Stonewall Was a Riot: Reflection on Jennicet Gutiérrez and The LGBT “Movement”

(Article has been edited to add Jennicet’s name.)

This Wednesday, I was blessed with the opportunity to share space with my friends at Solutions Not Punishment Coalition (SNAPco), an organization dedicated to keeping transgender and gender nonconforming people and other marginalized populations out of the criminal justice system. They were celebrating the impending anniversary of the Stonewall Riots that created the modern lgbt movement and the legends that raised hell that fateful night in June 1969. I left the event and walked to the train station feeling full and inspired.  As I waited on my train, I scrolled down my Facebook page and saw the following video:

Jennicet Gutiérrez, a trans Latina, interrupted some bougie white house event to rightfully call Obama out on the government’s treatment of undocumented people, especially queer and trans people that have been detained by ICE. After repeated shushing and sass from the president, she was escorted out to a chorus of boos from the crowd. But, this wasn’t just any crowd, it was a crowd of lgbt people and Obama was commemorating Pride month. As I watched this disgusting display, I felt deja vu because I had watched the video below less than an hour prior at the SNAPco meeting.

Sylvia Rivera, a bisexual trans Latina, fought her way to the stage a mere four years after the Stonewall riots to speak to a hostile crowd at a pride event about jailed activists. Barely a half a decade had passed since Stonewall and white middle class gays had already decided that politics had no place in Pride. Similarly, a new generation of assimilationist gays and a puppet of a president wouldn’t allow this woman to speak her piece in what is supposed to be Pride month. These videos, recorded over 40 years apart, are indicative of a bigger problem. I’ve spoken of my ambivalence toward the marriage equality movement before and I retain that feeling as the Supreme Court makes decisions that could declare that movement a success. I’ve had people insinuate that I’m a party pooper because I’m not jumping for joy over the inevitable legalization of same-sex marriage.

Current mood.

I cannot celebrate knowing that so many people are being left out of a movement they started in the first place. Marsha P. Johnson, a Black bisexual transwoman, threw the shot glass that popped off the riot but in 2015, transwomen of color are still being murdered in the streets like roadkill. Twinks are ready to skip to the courthouse while those aforementioned ICE detainees are being physically and sexually abused. We hear about Matthew Shepherd but what about Sakia Gunn, Crystal Jackson, Brittany Crosby, Islan Nettles, Penny Proud and countless others? In some countries, the mere existence of queerness and transness is a crime punishable by death so marriage is definitely out of the question. What about them?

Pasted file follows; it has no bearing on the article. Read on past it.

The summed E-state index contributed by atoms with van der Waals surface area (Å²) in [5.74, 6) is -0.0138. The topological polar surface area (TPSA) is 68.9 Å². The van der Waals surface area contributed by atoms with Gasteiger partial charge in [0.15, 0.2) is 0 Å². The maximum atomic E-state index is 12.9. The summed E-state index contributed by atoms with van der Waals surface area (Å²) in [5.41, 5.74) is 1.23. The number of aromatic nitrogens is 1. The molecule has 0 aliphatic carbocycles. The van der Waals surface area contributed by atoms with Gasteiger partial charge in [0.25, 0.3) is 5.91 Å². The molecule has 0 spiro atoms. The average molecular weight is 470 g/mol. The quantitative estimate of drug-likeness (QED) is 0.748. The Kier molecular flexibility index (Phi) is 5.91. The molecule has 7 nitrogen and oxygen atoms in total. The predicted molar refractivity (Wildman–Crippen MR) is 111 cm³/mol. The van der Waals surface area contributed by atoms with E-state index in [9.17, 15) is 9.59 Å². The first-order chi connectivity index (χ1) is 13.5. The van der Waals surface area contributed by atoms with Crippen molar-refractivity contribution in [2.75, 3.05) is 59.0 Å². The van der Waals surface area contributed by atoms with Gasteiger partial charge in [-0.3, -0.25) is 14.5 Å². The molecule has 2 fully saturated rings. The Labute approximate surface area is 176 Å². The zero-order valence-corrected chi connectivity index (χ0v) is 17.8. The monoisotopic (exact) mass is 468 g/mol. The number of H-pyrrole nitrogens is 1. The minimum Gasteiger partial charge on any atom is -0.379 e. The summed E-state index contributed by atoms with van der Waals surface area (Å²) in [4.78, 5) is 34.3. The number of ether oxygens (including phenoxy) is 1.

The fight for queer and trans rights has become a corporate assimilationist mess and its history has been gentrified. Marriage equality is not a win for all of us and to treat it as such is disingenuous at best and life threatening at its worse.
Folks might think Pride is just supposed to be a huge party but Stonewall was definitely a riot and it is time to reclaim that hell-raising spirit.

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2 thoughts on “Stonewall Was a Riot: Reflection on Jennicet Gutiérrez and The LGBT “Movement”

  1. KnK says:

    I think this is especially relevant, because many Trans and Queer Latin@s come to the US seeking assylum because they are persecuted. For which our are detained, jailed, and assaulted/abused: submitted to conditions that the US and places like the HRC are claim they want to end. DETENTION is hypocritical, negligent and state violence

  2. Marla Renee Stewart says:

    This is an amazing read. It really made me think about the ways in which marginalized/traumatized groups can possibly (or should they?) work within the confines of the current fucked up system. I feel that this is what SnapCo is doing…bringing awareness, working with the system in order to manifest justice for folks. For someone who is undocumented, getting married is one of the ways that they work with the system to get rights. Is it right? I don’t know, but it works. Should they have to work with the system to get the justice they deserve? Hell no. The real question is “What are all the benefits and privileges worth?” Is it complacency and/or anger that can push us forward?

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